Global soccer federation Fifa, which has struggled to attract commercial partners since its reputation was rocked by corruption scandals, announced that Russia's Alfa Bank will be a regional sponsor for the World Cup 2018.
Alfa Bank, which is controlled by billionaire Mikhail Fridman, is one of the top two private banks in Russia with 745 offices and branches. Fifa said Alfa would "activate sponsorship initiatives" around the World Cup in Russia, but it did not say how much the deal is worth.
The lender will support Fifa on a number of ticketing-related projects with the aim of enhancing services to fans, according to a statement from the sporting body.
"The staging of the Fifa World Cup and the Fifa Confederations Cup requires many banking services, not just for the fans but also for the organisers," said Fifa Secretary General Fatma Samoura. "So it is very important for us to be able to count on the expertise and vast network of Alfa Bank in Russia."
Alfa chairman Petr Aven said being a regional partner offers Alfa Bank the opportunity to acquire new customers via an extension of services to the many football fans attending the tournament.
Fifa's commercial strategy offers as many as four Regional Supporter packages for each of the five global regions: Europe, North America, South America, the Middle East and Africa as well as Asia. All companies who sign up as a Regional Supporter receive the key benefits of all sponsors, including LED board exposure during the events, access to tickets and brand association rights for their respective region.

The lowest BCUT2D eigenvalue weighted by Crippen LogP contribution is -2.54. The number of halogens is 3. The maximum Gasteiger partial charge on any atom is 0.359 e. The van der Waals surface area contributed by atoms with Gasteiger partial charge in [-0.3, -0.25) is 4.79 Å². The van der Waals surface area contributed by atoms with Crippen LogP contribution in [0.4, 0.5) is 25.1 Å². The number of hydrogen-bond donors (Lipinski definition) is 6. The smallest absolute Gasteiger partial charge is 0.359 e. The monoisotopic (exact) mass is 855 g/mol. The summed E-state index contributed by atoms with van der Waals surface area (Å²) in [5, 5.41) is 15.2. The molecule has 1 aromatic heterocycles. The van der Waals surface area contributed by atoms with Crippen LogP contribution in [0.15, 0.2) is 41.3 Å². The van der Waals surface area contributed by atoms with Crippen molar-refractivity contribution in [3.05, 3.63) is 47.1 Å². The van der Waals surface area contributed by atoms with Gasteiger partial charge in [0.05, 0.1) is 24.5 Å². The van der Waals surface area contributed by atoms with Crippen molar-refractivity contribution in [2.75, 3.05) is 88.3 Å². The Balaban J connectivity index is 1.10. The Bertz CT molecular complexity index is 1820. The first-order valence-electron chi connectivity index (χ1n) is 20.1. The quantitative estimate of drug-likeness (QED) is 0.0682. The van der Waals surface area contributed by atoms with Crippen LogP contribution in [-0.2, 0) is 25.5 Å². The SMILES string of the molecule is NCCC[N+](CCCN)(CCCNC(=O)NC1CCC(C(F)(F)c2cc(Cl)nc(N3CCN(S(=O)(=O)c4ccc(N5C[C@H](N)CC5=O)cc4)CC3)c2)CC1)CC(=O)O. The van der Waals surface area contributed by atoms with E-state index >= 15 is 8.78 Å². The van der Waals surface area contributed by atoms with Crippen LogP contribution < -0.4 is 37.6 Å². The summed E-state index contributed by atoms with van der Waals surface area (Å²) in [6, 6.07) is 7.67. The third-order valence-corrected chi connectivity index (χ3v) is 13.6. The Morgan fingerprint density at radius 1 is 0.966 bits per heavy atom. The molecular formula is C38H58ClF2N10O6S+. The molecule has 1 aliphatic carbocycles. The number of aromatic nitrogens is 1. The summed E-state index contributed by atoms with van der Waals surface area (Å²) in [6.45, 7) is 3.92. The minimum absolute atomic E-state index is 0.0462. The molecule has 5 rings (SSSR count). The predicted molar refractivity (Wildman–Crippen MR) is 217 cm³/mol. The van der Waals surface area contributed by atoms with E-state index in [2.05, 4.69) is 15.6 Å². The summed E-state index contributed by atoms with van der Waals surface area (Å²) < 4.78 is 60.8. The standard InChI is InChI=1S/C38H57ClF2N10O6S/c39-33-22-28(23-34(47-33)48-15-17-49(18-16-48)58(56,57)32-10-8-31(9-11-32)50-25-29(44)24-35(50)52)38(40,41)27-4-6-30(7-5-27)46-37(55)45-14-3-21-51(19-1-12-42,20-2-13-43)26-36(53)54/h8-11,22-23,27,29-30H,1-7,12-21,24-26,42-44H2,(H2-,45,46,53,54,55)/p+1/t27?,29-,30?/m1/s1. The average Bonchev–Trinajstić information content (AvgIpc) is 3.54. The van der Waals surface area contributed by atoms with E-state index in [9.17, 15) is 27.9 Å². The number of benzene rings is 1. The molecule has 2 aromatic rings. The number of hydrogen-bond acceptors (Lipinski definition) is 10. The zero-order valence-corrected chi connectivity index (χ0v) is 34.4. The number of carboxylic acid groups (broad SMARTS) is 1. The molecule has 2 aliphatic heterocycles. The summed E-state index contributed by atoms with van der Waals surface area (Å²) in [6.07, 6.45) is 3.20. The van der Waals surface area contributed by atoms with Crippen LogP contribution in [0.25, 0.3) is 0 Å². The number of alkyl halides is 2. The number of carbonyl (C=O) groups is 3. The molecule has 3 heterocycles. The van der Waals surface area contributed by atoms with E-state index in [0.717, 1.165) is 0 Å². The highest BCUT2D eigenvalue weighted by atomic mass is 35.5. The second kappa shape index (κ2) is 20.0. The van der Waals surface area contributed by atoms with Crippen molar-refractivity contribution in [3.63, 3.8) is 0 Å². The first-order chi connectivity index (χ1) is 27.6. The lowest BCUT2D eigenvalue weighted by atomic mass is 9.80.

Fifa was rocked by scandal last year after criminal investigations were launched into the sport in the US, where several dozen former officials were indicted.
It was also forced to overhaul its bidding process after a December 2010 vote awarded the 2018 and 2022 tournaments to Russia and Qatar respectively.
Gianni Infantino was elected to the Fifa presidency in February after promising greater funding for the federation's 211 member associations during his campaign. He said increasing sponsorship revenue would be a priority for his presidency.
Fridman, whose $15bn fortune makes him Russia's second-richest man, told the Financial Times over lunch on April 1 that he is on a mission to improve the image of his country's business elite. "It's our moral duty to become a global player, to prove a Russian can transform into an international businessman," he said.
Dubbed the 'Teflon Oligarch' in a bne IntelliNews profile, Fridman is a survivor from the wild ride of 1990s capitalism in Russia. Many of his peers have been incarcerated, exiled or had their assets seized, but Fridman lives a charmed life, retaining much of his wealth without falling foul of the Kremlin. Now the Alfa Group founder has moved to London and is seemingly defying an edict to repatriate Russian wealth by splurging billions on foreign assets.
A total of 11 Russian cities will host the World Cup, but not all venues are yet ready for the event and some of them are badly behind schedule. President Vladimir Putin has ordered his government to take urgent measures to speed up preparations, according to a report by news agency RIA on July 18.
Russia's participation in the recent European Championships was marred by hooliganism of accompanying fans and the poor performance of the national football team. As hosts, Russia will not have to undergo qualifying for the event.